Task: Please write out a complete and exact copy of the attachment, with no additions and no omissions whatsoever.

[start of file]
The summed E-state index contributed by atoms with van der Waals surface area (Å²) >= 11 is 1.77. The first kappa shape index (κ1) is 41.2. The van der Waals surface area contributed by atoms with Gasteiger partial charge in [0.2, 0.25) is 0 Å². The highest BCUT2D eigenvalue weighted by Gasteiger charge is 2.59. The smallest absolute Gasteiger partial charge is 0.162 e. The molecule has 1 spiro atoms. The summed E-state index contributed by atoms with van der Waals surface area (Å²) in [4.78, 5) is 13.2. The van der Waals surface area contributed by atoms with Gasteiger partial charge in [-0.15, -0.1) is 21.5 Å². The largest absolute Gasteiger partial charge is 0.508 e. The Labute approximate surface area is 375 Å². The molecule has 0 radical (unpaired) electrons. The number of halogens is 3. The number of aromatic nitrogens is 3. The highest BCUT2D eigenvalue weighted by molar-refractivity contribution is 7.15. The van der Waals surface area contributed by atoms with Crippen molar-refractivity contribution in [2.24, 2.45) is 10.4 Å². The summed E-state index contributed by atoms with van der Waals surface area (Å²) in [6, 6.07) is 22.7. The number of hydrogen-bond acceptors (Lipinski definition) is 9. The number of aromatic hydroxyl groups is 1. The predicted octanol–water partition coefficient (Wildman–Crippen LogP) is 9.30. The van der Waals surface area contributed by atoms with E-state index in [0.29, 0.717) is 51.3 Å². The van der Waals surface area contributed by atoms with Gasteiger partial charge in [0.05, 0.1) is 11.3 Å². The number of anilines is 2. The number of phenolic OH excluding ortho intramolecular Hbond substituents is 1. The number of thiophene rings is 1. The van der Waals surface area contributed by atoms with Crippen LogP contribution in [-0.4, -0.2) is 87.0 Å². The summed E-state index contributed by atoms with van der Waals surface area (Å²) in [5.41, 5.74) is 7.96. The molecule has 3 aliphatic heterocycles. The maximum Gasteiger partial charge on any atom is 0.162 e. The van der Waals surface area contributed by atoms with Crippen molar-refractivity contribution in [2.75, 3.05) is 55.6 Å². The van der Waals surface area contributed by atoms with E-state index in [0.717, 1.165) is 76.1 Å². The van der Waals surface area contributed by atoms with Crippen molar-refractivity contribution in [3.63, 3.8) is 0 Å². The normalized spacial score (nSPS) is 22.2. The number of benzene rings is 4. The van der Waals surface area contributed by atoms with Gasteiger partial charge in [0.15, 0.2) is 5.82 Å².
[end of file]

The summed E-state index contributed by atoms with van der Waals surface area (Å²) >= 11 is 1.77. The first kappa shape index (κ1) is 41.2. The van der Waals surface area contributed by atoms with Gasteiger partial charge in [0.2, 0.25) is 0 Å². The highest BCUT2D eigenvalue weighted by Gasteiger charge is 2.59. The smallest absolute Gasteiger partial charge is 0.162 e. The molecule has 1 spiro atoms. The summed E-state index contributed by atoms with van der Waals surface area (Å²) in [4.78, 5) is 13.2. The van der Waals surface area contributed by atoms with Gasteiger partial charge in [-0.15, -0.1) is 21.5 Å². The largest absolute Gasteiger partial charge is 0.508 e. The Labute approximate surface area is 375 Å². The molecule has 0 radical (unpaired) electrons. The number of halogens is 3. The number of aromatic nitrogens is 3. The highest BCUT2D eigenvalue weighted by molar-refractivity contribution is 7.15. The van der Waals surface area contributed by atoms with Crippen molar-refractivity contribution in [2.24, 2.45) is 10.4 Å². The summed E-state index contributed by atoms with van der Waals surface area (Å²) in [6, 6.07) is 22.7. The number of hydrogen-bond acceptors (Lipinski definition) is 9. The number of aromatic hydroxyl groups is 1. The predicted octanol–water partition coefficient (Wildman–Crippen LogP) is 9.30. The van der Waals surface area contributed by atoms with E-state index in [0.29, 0.717) is 51.3 Å². The van der Waals surface area contributed by atoms with Gasteiger partial charge in [0.05, 0.1) is 11.3 Å². The number of anilines is 2. The number of phenolic OH excluding ortho intramolecular Hbond substituents is 1. The number of thiophene rings is 1. The van der Waals surface area contributed by atoms with Crippen LogP contribution in [-0.4, -0.2) is 87.0 Å². The summed E-state index contributed by atoms with van der Waals surface area (Å²) in [5.41, 5.74) is 7.96. The molecule has 3 aliphatic heterocycles. The maximum Gasteiger partial charge on any atom is 0.162 e. The van der Waals surface area contributed by atoms with Crippen molar-refractivity contribution in [2.75, 3.05) is 55.6 Å². The van der Waals surface area contributed by atoms with E-state index in [0.717, 1.165) is 76.1 Å². The van der Waals surface area contributed by atoms with Crippen molar-refractivity contribution in [3.63, 3.8) is 0 Å². The normalized spacial score (nSPS) is 22.2. The number of benzene rings is 4. The van der Waals surface area contributed by atoms with Gasteiger partial charge in [0.15, 0.2) is 5.82 Å².